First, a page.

Dems will try anything to smear Trump.
The latest plan by the Democrats to take down Trump is to inflate the number of people that died from Hurricane Maria in Puerto.
Carmen Yulín Cruz, the mayor of San Juan, claimed an estimated 3,000 people died from Hurricane Maria, citing a study from George Washington University.
Trump on Thursday blasted Cruz and other Democrats for inflating the numbers for political reasons and said the the death count was between 6 to 18.
Chief Meteorologist John Morales from NBC6 in Miami said the death count from Hurricane Maria is “misunderstood.”
[...] The Harvard study, which has been criticized for its sampling methodology, shows a very broad range of 793 to 8,498 (95 percent confidence interval) excess deaths from Sept. 20, 2017, the day Maria made landfall, to Dec. 31, 2017. The large range denotes a high degree of uncertainty. But only the midpoint of that range was widely disseminated on most traditional and social media: 4,645. I would argue that to the layperson, 4,645 was seen as a deterministic, very accurate figure of how many died as a consequence of Hurricane Maria in Puerto Rico. And now with the GW study, 2,975 is seen as “the exact number.” Neither is true.
Here’s the rub: Hurricane fatalities are not customarily counted this way. The National Weather Service and National Hurricane Center count only direct deaths: those that can be attributed to the effects of the weather such as flood drownings or flying debris, for example. These agencies also look at and separately list indirect deaths: automobile accidents, electrocutions and carbon monoxide poisoning from power generators, to name a few. Emergency management agencies follow the same model, and their officials are normally the ones briefing the politicians. So the politicians are used to counting deaths just as the National Weather Service does.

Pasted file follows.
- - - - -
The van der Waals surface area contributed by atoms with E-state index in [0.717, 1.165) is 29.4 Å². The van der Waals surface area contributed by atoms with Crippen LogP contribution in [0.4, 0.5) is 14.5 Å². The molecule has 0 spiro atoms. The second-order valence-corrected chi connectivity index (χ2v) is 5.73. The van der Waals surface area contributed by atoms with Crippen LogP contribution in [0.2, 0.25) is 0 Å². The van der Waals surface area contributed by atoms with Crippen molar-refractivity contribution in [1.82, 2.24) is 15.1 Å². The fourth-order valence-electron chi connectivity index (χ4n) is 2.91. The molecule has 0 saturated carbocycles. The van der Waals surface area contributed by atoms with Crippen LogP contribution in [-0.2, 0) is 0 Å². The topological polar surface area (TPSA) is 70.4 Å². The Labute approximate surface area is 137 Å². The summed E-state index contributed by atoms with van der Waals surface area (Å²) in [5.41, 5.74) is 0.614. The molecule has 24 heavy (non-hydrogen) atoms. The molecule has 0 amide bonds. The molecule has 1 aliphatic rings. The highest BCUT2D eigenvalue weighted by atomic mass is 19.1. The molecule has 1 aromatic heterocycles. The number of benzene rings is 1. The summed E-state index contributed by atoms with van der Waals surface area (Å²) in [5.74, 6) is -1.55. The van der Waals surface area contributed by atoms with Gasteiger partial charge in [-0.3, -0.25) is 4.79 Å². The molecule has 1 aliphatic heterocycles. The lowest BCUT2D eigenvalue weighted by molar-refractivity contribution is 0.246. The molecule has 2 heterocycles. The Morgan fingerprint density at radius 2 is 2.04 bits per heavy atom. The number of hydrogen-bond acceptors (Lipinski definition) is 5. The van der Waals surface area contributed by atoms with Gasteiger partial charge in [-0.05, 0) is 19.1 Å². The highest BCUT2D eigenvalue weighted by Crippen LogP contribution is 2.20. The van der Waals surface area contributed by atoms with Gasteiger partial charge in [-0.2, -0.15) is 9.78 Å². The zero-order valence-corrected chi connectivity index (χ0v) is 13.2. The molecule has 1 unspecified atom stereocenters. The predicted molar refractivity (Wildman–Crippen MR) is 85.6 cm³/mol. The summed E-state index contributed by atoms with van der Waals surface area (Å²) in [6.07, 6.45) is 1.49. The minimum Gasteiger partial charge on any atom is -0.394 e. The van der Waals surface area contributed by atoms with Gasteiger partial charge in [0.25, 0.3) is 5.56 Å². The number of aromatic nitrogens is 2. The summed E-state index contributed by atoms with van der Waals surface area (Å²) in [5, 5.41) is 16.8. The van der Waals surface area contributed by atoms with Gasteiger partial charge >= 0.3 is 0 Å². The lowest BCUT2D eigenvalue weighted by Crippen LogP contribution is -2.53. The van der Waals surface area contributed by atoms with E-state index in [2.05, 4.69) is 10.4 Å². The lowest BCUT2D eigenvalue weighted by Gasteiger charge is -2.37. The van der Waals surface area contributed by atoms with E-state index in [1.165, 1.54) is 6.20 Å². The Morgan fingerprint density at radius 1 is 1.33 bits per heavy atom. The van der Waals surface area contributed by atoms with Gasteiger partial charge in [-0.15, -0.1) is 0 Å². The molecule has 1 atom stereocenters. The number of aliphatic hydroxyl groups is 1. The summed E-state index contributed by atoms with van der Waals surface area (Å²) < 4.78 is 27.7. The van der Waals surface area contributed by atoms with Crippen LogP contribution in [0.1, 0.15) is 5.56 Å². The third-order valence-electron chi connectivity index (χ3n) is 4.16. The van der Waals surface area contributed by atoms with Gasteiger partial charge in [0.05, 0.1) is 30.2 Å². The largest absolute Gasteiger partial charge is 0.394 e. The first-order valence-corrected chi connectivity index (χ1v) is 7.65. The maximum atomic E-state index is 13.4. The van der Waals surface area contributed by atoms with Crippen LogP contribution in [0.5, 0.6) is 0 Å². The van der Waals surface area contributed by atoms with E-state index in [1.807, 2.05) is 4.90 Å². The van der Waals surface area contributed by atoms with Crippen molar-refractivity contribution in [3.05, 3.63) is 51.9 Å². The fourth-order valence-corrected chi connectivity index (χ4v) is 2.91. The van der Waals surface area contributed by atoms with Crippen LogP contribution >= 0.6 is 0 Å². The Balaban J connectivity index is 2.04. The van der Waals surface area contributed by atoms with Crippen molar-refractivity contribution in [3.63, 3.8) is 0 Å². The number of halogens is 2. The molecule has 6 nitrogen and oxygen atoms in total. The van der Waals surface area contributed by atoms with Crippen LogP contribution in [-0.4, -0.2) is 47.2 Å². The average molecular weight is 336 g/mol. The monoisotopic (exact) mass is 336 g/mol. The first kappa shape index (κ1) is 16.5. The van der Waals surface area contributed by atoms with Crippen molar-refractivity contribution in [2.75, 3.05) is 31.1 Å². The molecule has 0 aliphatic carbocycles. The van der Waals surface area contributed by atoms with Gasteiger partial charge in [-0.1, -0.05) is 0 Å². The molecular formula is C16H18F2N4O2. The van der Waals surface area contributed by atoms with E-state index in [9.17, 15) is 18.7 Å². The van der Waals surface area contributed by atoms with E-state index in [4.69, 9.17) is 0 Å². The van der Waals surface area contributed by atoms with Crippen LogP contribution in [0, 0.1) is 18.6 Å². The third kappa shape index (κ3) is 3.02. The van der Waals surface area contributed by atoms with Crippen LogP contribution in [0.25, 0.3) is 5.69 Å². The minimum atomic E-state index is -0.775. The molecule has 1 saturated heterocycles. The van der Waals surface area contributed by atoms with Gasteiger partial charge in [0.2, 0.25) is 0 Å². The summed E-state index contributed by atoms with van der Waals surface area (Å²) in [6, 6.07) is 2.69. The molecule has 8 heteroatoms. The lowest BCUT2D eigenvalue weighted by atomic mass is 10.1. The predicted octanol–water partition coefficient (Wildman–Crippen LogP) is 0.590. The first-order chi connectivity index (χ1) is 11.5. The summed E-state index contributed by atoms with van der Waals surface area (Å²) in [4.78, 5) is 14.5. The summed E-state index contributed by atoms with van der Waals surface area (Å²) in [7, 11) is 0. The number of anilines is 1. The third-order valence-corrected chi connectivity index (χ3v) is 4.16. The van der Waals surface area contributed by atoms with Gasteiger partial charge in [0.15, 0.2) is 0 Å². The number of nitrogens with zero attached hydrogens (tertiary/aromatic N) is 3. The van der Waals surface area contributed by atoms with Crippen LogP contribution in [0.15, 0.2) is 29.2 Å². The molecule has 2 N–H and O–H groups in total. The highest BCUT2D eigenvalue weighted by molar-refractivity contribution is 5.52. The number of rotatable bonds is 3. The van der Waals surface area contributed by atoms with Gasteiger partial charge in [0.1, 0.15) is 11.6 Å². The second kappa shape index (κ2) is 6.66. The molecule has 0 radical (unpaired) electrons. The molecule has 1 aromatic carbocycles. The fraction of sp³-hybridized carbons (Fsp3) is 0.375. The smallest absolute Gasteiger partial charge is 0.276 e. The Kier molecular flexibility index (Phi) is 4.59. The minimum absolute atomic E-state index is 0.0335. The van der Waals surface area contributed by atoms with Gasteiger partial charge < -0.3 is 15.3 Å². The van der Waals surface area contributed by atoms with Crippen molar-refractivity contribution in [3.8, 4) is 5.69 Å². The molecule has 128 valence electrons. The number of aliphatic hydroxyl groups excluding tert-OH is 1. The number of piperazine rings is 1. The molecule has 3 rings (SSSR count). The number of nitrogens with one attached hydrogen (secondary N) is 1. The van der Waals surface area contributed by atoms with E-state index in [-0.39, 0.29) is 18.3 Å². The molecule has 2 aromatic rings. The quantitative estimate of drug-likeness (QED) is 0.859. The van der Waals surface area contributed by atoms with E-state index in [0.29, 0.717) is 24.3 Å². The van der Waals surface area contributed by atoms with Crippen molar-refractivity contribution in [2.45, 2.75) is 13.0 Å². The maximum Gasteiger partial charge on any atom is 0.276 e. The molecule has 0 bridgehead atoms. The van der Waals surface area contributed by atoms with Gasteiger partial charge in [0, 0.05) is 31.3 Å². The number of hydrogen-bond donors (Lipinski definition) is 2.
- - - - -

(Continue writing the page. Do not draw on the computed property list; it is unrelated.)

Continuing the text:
Is this the right way to count the dead? I’m not arguing for or against that point. But for better or worse, it’s the way we’ve historically counted tropical cyclone deaths. Excess mortality studies are not done for all disasters, much less all hurricanes. You can see from my summary of the Maria studies that they can vary greatly in the time-frame selected to count the excess deaths, as well as methodology.
Excess mortality requires that the investigators look at deaths that are “possibly attributable to hurricanes,” as stated in the GW study. These may include fatalities from people not able to reach a doctor or those whose critical medical equipment failed because of lack of power. It may also count those that in the post-traumatic stress might have suffered a heart attack, or a plethora of other causes of death.
Because excess mortality studies are not available for most hurricane disasters, there’s no way for us to compare what happened in regard to excess deaths in Puerto Rico to any other past disaster. It can’t be compared with other hurricanes that made American landfall, either, because deaths in those cases were counted based on the customary methods used by the National Hurricane Center, or with excess mortality studies that used drastically different methods, like this one for Katrina. Therefore, the comparison between the initial official Puerto Rico government-reported Maria death toll of 64 and the huge numbers estimated by these studies is not an apples-to-apples comparison.
As Morales said in his piece, Hurricane fatalities are customarily counted directly, not indirectly.